The COVID-19 pandemic has wreaked havoc on many businesses, including those in the manufacturing sector.
This has resulted in supply chain issues, business closures and displaced employees, not to mention the enormous personal impact on employees and their loved ones, many of whom have paid the ultimate sacrifice with their lives.
The pandemic has caused many workers to assess their employment situation, resulting in the big quit when workers quit their jobs.
While not the Great Resignation per se, the pandemic and various business challenges are also causing business owners, especially aging baby boomers, to wonder what’s next for their companies.
Is it time to consider selling the business and retiring to a tropical island (or just spending more time playing golf or playing with the grandkids)?
With trillions of dollars of private equity dry powder in the market, continued uncertainty of the impacts of the pandemic, and the benefits to be gained from corporate consolidations, now may be the time to consider the next phase for your business.
Market disruptions can present favorable opportunities for business combinations, turning very difficult times into win-win situations for all parties involved.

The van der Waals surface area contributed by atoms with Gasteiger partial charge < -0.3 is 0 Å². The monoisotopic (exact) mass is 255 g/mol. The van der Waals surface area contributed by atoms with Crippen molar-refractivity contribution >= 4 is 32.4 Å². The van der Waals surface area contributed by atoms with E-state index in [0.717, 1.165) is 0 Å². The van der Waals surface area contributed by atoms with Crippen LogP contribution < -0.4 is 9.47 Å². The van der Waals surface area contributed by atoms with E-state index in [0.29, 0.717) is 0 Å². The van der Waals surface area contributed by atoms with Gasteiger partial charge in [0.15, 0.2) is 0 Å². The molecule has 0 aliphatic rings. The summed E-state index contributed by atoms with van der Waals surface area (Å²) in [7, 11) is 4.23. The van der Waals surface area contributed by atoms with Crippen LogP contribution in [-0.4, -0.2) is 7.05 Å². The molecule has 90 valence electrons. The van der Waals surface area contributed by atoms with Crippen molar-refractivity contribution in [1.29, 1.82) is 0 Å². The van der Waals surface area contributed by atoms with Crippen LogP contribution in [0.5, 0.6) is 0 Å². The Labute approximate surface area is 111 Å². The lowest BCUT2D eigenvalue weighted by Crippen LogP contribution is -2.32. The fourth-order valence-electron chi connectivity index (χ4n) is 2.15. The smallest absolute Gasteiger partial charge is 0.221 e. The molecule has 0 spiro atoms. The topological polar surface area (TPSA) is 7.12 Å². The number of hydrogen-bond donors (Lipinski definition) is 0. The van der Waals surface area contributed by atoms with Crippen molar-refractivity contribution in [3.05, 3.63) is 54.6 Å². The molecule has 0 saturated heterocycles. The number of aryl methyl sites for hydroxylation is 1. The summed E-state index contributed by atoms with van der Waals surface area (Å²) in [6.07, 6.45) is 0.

tips for success
If you’re considering selling your business to take advantage of these opportunities, here are 10 tips to consider.
1. Plan ahead. Do not wait. Make sure your business documents are in order and up to date well before planning the sale. A well-organized business with its house in order makes a good impression on buyers and will facilitate the selling process.
2. Hire an investment banker. Before you even consider selling your business, it helps to contact an investment banker who knows your industry.
An experienced investment banker can help you position your business for sale, help you value your business to maximize your returns, and assist you with the sale process itself.
Investment bankers tend to focus on specific industries, so be sure to select one with expertise in manufacturing companies in your industry.